Saturday, 7 February 2009

Heating the house

At this cold time of year, I think back to my childhood years, when houses were not centrally heated. Compared to our present house in Warsaw, constructed of thick airbricks and clad with 15cm of expanded polystyrene (then plastered on the outside), pre-war British housing stock was not built to keep warmth in. Drafty single-pane windows didn't help much. But as London was rarely visited by frost, this did not matter much as it does here.

But when it was cold, you'd feel it in the house. Our house on Croft Gardens was warmed by open electrical fires, three-bar heaters. These would be switched on non-stop during winter evenings, heating the front room (where the TV was). Stepping out into the corridor was cold and unpleasant, as was getting changed into one's pyjamas in a cold bedroom. Worst was washing in a cold bathroom. Here, because of risk of splashing water onto the open heated electrical elements, we'd have an upright paraffin heater (Aladdin brand, made on a factory on the A40 in Greenford). The paraffin heater would use either pink or blue paraffin (boom-boom-boom ESSO BLUE - remember the TV ad?), and a wick would have to be lit by a match or lighted taper. Or a large, cylindrical battery, striped blue and white (EverReady?) with a long chromed metal tube with a sparking device at the end. The Aladdin factory is still there on the A40, a listed building, though many decades have passed since it last made stoves. Latterly, it was a B&Q superstore, before that closed.

The paraffin used to fuel the stove was bought at hardware stores that vaguely smelt of the stuff. Hardware stores, before going the way of haberdashers and fishmongers, were staffed by knowledgeable chaps called Reg or Alf, who wore light-brown warehouse coats, and knew whether you needed a 7/16th" Armstrong-threaded nut or how much creosote you'd need for your garden fence.

I would often accompany my father to the hardware store on the Hanwell-end of the Uxbridge Road in West Ealing, metal cannister in hand, to buy two quarts or so for the bathroom heater.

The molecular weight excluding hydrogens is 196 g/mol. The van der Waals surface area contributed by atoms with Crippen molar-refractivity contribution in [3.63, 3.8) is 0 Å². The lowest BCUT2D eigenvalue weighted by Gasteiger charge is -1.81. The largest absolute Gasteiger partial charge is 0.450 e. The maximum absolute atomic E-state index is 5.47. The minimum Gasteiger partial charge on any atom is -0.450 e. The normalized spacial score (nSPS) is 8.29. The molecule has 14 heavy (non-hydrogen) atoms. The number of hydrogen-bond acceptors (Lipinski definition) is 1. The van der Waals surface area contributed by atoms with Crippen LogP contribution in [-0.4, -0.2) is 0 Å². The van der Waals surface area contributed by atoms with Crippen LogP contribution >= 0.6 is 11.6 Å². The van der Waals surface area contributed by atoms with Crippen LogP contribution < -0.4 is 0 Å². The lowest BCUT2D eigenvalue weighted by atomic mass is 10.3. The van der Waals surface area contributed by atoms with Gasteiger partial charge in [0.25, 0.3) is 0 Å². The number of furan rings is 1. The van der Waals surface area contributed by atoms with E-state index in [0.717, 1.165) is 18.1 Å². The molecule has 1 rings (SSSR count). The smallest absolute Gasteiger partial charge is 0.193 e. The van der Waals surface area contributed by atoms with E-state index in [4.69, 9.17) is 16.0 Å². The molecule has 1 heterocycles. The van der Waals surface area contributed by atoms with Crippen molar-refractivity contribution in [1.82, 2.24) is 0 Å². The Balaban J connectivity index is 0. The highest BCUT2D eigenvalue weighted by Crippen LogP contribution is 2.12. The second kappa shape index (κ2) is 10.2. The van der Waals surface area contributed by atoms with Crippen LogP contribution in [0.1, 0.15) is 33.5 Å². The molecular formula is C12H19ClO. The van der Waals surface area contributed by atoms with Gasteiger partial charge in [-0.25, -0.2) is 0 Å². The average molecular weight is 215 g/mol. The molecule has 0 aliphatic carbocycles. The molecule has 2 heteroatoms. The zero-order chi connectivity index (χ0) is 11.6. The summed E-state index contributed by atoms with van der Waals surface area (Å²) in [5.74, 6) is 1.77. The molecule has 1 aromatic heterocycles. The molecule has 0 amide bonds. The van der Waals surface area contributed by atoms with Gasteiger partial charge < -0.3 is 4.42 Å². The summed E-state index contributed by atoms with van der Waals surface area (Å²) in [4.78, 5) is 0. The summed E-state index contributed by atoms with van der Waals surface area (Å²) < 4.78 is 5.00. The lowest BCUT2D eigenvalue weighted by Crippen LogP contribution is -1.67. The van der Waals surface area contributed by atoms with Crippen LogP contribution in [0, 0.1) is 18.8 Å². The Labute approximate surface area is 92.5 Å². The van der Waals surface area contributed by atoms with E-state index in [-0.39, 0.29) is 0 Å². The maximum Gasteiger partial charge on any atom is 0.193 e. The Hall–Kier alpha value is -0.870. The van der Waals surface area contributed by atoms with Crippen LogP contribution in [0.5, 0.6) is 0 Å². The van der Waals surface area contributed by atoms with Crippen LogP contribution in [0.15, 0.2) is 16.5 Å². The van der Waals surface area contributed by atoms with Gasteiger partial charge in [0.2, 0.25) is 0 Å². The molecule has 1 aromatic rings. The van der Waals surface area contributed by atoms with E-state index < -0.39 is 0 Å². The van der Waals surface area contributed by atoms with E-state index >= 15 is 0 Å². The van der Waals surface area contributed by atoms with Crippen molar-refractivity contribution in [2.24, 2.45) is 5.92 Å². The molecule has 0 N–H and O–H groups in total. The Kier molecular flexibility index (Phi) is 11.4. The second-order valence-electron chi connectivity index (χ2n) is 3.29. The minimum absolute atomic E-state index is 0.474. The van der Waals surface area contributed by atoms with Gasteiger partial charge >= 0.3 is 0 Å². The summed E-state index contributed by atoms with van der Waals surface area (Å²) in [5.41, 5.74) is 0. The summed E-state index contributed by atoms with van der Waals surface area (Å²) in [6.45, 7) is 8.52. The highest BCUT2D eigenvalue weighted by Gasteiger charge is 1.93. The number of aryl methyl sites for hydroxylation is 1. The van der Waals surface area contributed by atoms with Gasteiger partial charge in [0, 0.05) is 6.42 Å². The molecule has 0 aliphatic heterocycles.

The burning of anything by smokeless coal in the fireplace had been prohibited by the Clean Air Act of 1956. On every single lamppost there was a note to this effect. The coalmen would call regularly on Croft Gardens (we never burnt fires in the fireplace, considering this old-fashioned, grubby and working-class). The coalmen would arrive in a lorry carrying scores of hundredweight bags of smokeless nutty slack, neatly arranged on the open flatbed. A coalman, as black as a miner, would heave the bag onto his back (he had a special hat with a leather apron protecting his neck and shoulders) and carry it into the back garden. Most houses, including ours, had a coal bunker, used for storing solid fuel. Ours, however, was half-full of sand, and a great place for games of hide-and-seek.


Anonymous said...

Goodness me, you kept this blog quiet!

I shall have to read everything just to catch up now. You were born only 2 years before me and lived in pretty much the same part of London - we were in Kingsbury, Kenton & Harrow - so this will be very relevant.

Wish my memory worked half as well as yours does.

Ray... said...

Your upbringing is very reminiscent of mine (born 1954 and brought up in Woking). We too had an Alladin parafin stove but it was in the hallway, and yes, we would go down the hardware shop with our Esso Blue can where 'Alf or Reg' would fill it up from a large tank.

Our main heating was in fact a coke fire in the front room, and otherwise we had to use portable electric heaters which weren't very good at spreading the heat!

I remember we bought one at the Co-op in the early sixties which reminded me of the top half of a Dalek! Probably around 1968 we had a wall-mounted electric heater for the bathroom which was great!

In the winter, the gas rings gave a good heat in the kitchen.